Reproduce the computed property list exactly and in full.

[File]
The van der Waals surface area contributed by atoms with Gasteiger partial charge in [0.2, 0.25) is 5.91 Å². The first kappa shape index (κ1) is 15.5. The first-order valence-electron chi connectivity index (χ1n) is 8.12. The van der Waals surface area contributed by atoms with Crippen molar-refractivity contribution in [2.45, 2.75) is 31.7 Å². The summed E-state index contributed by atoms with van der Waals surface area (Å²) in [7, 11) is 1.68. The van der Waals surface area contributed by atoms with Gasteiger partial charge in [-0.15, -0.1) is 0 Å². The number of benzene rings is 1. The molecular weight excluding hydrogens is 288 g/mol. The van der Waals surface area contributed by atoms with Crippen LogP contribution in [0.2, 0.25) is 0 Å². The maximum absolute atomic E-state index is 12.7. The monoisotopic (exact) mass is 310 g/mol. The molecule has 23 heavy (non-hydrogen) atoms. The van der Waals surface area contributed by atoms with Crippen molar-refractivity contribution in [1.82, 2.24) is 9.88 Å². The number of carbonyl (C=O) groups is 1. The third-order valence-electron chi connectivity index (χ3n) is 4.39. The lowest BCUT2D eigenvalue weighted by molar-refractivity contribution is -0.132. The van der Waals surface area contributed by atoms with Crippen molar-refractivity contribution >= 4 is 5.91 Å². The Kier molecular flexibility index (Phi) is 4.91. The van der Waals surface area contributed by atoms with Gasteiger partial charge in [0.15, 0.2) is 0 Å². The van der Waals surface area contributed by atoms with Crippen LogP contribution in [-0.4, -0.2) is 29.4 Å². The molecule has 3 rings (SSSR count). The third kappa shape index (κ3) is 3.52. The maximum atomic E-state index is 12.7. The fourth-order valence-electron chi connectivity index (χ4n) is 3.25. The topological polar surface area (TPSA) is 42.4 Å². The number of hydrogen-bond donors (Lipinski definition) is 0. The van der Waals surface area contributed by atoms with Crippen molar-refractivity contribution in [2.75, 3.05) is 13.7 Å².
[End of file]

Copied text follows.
The van der Waals surface area contributed by atoms with Gasteiger partial charge in [0.2, 0.25) is 5.91 Å². The first kappa shape index (κ1) is 15.5. The first-order valence-electron chi connectivity index (χ1n) is 8.12. The van der Waals surface area contributed by atoms with Crippen molar-refractivity contribution in [2.45, 2.75) is 31.7 Å². The summed E-state index contributed by atoms with van der Waals surface area (Å²) in [7, 11) is 1.68. The van der Waals surface area contributed by atoms with Gasteiger partial charge in [-0.15, -0.1) is 0 Å². The number of benzene rings is 1. The molecular weight excluding hydrogens is 288 g/mol. The van der Waals surface area contributed by atoms with Crippen LogP contribution in [0.2, 0.25) is 0 Å². The maximum absolute atomic E-state index is 12.7. The monoisotopic (exact) mass is 310 g/mol. The molecule has 23 heavy (non-hydrogen) atoms. The van der Waals surface area contributed by atoms with Crippen molar-refractivity contribution in [1.82, 2.24) is 9.88 Å². The number of carbonyl (C=O) groups is 1. The third-order valence-electron chi connectivity index (χ3n) is 4.39. The lowest BCUT2D eigenvalue weighted by molar-refractivity contribution is -0.132. The van der Waals surface area contributed by atoms with Crippen molar-refractivity contribution >= 4 is 5.91 Å². The Kier molecular flexibility index (Phi) is 4.91. The van der Waals surface area contributed by atoms with Gasteiger partial charge in [0.15, 0.2) is 0 Å². The van der Waals surface area contributed by atoms with Crippen LogP contribution in [-0.4, -0.2) is 29.4 Å². The molecule has 3 rings (SSSR count). The third kappa shape index (κ3) is 3.52. The maximum atomic E-state index is 12.7. The fourth-order valence-electron chi connectivity index (χ4n) is 3.25. The topological polar surface area (TPSA) is 42.4 Å². The number of hydrogen-bond donors (Lipinski definition) is 0. The van der Waals surface area contributed by atoms with Crippen molar-refractivity contribution in [2.75, 3.05) is 13.7 Å².